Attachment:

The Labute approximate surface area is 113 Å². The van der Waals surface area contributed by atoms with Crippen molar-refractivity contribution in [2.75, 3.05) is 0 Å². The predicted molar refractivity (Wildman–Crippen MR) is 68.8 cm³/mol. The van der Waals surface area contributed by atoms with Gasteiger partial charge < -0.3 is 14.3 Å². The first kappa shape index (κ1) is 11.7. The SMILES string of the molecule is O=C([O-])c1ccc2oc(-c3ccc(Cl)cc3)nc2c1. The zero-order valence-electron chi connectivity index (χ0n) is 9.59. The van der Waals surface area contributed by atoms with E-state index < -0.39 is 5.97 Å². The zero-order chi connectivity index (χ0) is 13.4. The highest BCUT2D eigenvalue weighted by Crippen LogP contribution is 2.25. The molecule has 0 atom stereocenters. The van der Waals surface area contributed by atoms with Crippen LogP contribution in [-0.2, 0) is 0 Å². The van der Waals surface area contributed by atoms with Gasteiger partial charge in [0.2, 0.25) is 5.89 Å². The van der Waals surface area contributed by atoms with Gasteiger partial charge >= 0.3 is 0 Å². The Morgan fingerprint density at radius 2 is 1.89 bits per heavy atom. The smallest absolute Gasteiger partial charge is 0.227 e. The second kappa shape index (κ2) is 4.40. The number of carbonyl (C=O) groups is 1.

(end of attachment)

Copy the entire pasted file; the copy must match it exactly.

The Labute approximate surface area is 113 Å². The van der Waals surface area contributed by atoms with Crippen molar-refractivity contribution in [2.75, 3.05) is 0 Å². The predicted molar refractivity (Wildman–Crippen MR) is 68.8 cm³/mol. The van der Waals surface area contributed by atoms with Gasteiger partial charge < -0.3 is 14.3 Å². The first kappa shape index (κ1) is 11.7. The SMILES string of the molecule is O=C([O-])c1ccc2oc(-c3ccc(Cl)cc3)nc2c1. The zero-order valence-electron chi connectivity index (χ0n) is 9.59. The van der Waals surface area contributed by atoms with E-state index < -0.39 is 5.97 Å². The zero-order chi connectivity index (χ0) is 13.4. The highest BCUT2D eigenvalue weighted by Crippen LogP contribution is 2.25. The molecule has 0 atom stereocenters. The van der Waals surface area contributed by atoms with Crippen LogP contribution in [-0.2, 0) is 0 Å². The van der Waals surface area contributed by atoms with Gasteiger partial charge in [0.2, 0.25) is 5.89 Å². The van der Waals surface area contributed by atoms with Gasteiger partial charge >= 0.3 is 0 Å². The Morgan fingerprint density at radius 2 is 1.89 bits per heavy atom. The smallest absolute Gasteiger partial charge is 0.227 e. The second kappa shape index (κ2) is 4.40. The number of carbonyl (C=O) groups is 1.